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  • 100-YEARS-AGO: SPURNED LOVER IN ECCLES SMASHES UP THE HOUSE


    History With Flynn


    Another story of love and romance from the pages of the Eccles and Patricroft Journal, October 1920, when love breaks down...

    John Henry Robinson who lived at Barlow Street, Patricroft appeared at Eccles Magistrates Court, charged with assaulting May Jackson in her home at Blears Buildings, Eccles and smashing crockery belonging to her mother, Margaret Jackson.

    Margaret Jackson told the Magistrate that Mr Robinson had been "walking out" with her daughter until three months ago and on the night of September 27th he called at the house to see, May.

    She went to bed but was woken by screams and heard Robinson, cry out,

    "I have got you now and I will do you in!"

    He allegedly ripped the blouse off her back and threw her over the table smashing the plates, cups and saucers, laid out.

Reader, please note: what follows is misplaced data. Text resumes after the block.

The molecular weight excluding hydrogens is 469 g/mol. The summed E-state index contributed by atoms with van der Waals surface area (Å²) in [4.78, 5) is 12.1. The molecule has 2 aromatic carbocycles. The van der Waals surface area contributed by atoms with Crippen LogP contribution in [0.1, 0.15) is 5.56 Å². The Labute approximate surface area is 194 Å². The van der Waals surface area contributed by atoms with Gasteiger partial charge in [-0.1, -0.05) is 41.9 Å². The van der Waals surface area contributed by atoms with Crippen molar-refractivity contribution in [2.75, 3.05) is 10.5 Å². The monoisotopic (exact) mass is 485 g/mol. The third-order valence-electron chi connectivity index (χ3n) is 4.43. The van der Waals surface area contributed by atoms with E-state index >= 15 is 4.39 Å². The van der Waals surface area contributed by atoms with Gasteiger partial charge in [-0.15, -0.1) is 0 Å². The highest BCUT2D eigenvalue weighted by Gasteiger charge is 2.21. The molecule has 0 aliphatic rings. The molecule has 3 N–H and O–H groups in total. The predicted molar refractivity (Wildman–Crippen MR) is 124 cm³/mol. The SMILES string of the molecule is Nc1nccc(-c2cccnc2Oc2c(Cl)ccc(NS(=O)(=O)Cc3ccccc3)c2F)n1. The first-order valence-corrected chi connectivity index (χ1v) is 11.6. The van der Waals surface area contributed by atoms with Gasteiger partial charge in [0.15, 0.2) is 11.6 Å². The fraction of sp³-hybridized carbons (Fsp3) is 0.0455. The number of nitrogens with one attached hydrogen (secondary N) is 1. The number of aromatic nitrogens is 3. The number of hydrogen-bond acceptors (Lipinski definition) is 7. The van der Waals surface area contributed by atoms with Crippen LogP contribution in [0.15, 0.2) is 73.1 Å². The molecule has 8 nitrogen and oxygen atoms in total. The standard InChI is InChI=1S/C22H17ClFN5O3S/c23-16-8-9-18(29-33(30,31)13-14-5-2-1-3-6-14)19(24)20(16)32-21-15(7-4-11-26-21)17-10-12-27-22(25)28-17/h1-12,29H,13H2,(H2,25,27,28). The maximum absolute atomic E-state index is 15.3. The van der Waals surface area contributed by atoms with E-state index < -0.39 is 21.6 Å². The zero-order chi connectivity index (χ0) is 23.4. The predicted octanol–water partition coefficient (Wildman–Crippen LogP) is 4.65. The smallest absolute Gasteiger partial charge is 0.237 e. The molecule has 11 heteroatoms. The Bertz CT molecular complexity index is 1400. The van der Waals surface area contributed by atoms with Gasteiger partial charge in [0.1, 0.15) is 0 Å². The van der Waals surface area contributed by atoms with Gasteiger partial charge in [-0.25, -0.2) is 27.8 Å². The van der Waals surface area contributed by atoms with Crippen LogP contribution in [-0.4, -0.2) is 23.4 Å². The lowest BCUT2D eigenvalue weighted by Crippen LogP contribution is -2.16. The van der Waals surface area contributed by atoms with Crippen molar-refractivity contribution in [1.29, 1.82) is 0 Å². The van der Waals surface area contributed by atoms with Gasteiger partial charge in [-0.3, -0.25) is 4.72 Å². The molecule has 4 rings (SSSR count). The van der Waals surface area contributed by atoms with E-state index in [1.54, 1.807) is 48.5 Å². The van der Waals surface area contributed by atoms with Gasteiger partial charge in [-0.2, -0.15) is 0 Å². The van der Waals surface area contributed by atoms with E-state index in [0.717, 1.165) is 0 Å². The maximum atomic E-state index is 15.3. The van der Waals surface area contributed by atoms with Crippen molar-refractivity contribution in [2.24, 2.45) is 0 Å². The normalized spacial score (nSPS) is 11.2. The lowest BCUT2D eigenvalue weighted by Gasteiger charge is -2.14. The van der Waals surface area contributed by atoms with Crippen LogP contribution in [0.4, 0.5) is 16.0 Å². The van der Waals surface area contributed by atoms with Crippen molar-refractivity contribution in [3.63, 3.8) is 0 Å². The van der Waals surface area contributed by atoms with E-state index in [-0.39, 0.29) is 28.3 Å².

A passing neighbour, Emma Woodhall heard the commotion and rushed in to help, she grabbed hold of Robinson who had forced May to the floor and was twisting her arm and managed to separate them.

    Robinson took to the witness box and gave a completely different story.

    He claimed he had called at the house to chat with May, when Margaret Jackson burst into the room and threw a glass at his head, and as for the smashed crockery, he said that he had bought it for them, so it was his, furthermore he had spent between £300 - £400 on the pair of them and this was the way they treated him.

    Getting into the swing of it, Robinson claimed that May and her sister had been seeing other men behind his back and on one occasion he had been, "brutally assaulted" by the men and had his wallet, containing £7 stolen from him.

    With a final flourish he told the Magistrate that the two women should have been in the dock, not him.

    However the Magistrate didn't share his views, and he was fined 10 shillings for the assault and five shillings for the damaged crockery, and warned about his future conduct.

    Reading between the lines it would appear that Mr Robinson was being strung along by May and her family, showering money and gifts on them. and was better off without them, an unrequited love indeed.





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